Author: Susan Crandall
Publisher: Gallery Books
Constantly suffering verbal and even physical abuse at the hands of Mamie, her grandmother, Starla feels totally unloved. Her Daddy works on an oil rig in the Gulf and her Momma ran away from home when Starla was three to become a country music singer. Starla is tired of the restrictions that she is placed under and of the grandmother who makes no attempt to hide her hatred for her or her ‘trashy’ mother. When Starla’s best attempts to conform to Mamie’s wishes fail and the threat of Reform school looms large, she impulsively decides to run away from her home in Mississippi and go to her mother in Nashville.
With nothing but the clothes on her back and the shoes on her feet, and no idea about where her Momma is in Nashville, she sets out anyway. Secure in the knowledge that her mother will solve all her problems and love her as she longs to be loved.
On the way, she is picked up by a young black woman named Eula, who has just picked up an abandoned white baby off the church steps. At Eula’s home, her enraged and abusive husband, Wallace, nearly kills Starla twice, but Eula hits him on the head to save Starla, and ends up killing him. Eula, the baby and Starla then make their way to Nashville where Starla hopes to help Eula and be a real family with her Daddy and Momma.
From them on begins their epic and adventurous journey as Starla realises the harsh and cruel realities of being black in the South. The trip gets dangerous, but Starla and Eula are each determined to protect the other and the baby. Even as they battle challenges they never imagined, Eula learns to stand up for herself and Starla learns that family ties are stronger than the ties of birth and that they are forged when people choose to love one another in spite of the odds.
Along the way, Starla, who has a knack for stretching the truth, discovers truths she never knew of, truths that force her to do her growing up in a hurry.
Together, these two people who are both hurting and damaged in their own ways, learn to reach out and look out for each other. They also learn that courage does not consist of not being afraid. True courage means whistling as you go past the graveyard, or, as Starla explains her Daddy’s teaching, something you do when you want to keep your mind off your most “worstest” fear.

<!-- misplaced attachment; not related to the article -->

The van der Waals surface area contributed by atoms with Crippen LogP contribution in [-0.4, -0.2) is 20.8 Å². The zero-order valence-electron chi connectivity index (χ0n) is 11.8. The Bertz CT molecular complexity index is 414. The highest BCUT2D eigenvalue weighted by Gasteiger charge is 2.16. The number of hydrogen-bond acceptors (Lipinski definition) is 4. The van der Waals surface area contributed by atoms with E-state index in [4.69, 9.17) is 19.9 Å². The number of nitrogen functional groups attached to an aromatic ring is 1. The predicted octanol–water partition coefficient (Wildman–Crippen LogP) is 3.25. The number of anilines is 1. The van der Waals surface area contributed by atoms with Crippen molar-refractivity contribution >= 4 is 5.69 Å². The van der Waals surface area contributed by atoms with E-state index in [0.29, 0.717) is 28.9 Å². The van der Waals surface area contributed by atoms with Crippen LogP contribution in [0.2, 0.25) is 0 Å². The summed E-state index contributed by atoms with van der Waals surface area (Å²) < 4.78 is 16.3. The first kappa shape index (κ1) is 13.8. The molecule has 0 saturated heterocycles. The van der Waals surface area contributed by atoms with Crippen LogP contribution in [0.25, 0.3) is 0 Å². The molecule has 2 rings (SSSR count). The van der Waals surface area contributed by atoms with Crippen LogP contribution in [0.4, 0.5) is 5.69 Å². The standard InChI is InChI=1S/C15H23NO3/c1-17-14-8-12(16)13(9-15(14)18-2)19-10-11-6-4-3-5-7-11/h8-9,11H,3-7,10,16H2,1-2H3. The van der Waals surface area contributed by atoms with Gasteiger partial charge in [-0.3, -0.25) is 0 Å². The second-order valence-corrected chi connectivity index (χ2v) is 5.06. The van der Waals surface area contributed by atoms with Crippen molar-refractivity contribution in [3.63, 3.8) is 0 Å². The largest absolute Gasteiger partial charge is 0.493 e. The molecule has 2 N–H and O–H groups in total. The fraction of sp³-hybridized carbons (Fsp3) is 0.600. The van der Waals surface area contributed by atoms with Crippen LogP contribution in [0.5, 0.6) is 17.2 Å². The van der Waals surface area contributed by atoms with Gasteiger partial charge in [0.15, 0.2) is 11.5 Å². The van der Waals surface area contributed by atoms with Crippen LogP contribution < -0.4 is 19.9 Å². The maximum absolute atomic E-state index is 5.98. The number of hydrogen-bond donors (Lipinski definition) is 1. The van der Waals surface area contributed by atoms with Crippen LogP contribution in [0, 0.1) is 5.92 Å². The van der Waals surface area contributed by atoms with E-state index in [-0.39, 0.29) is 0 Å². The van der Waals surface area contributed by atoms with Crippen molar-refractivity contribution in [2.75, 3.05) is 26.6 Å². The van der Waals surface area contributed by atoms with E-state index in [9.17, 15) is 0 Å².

As I read, I experienced many moments when my heart went out to little Starla. Inquisitive, feisty and spunky, with a mouth that speaks too much for her own good, she goes out of her way to help others, even when she does not like them, unmindful of the consequences. She is both unusually perceptive and endearingly naïve at the same time. She has a pleasant disregard for the niceties of grammar and is game for inventing any number of good stories, when the occasion demands it. Overly imaginative, she is also quite adept at eavesdropping when the adults won’t let her into their conversations. Having read books featuring Nancy Drew and Huck Finn, she is not averse to an adventure, and, boy, does she get it.
What I liked about the book was that it talked about the cruelty and humiliation that black people were subjected to and made a case for equal rights, without painting all people with the same brush. And so, we have good black people like Eula and Miss Cyrena, the teacher and civil rights activist, and bad black people like Wallace. We have good white people like Starla and her Daddy and bad white people like the driver who deliberately tries to run Eula’s beat-up truck off the road.
The language used reflects the lingo of the American South. It is a treat to read, especially Eula’s halting speech and Starla’s over-exuberant voice.
Bit by bit, Crandall reveals her lead character to us, and the revelation is a delight. With her “defiant face” and flaming red hair, her personality shines through and imbues the book with charm. Her sense of humour brings a smile to our faces. When Mamie warns Starla against a certain kind of behaviour, and tells her that they had agreed on it, the kid thinks to herself, “We hadn’t agreed. Mamie agreed. I just stopped disagreeing.”
At another time, she likens Mamie’s house to Reform school. “All chores and punishment and wadded up disappointment – just without the locked doors.”
This is one character that is going to stay with you, long after you put the book down.
(I received a Kindle version of this book from NetGalley.)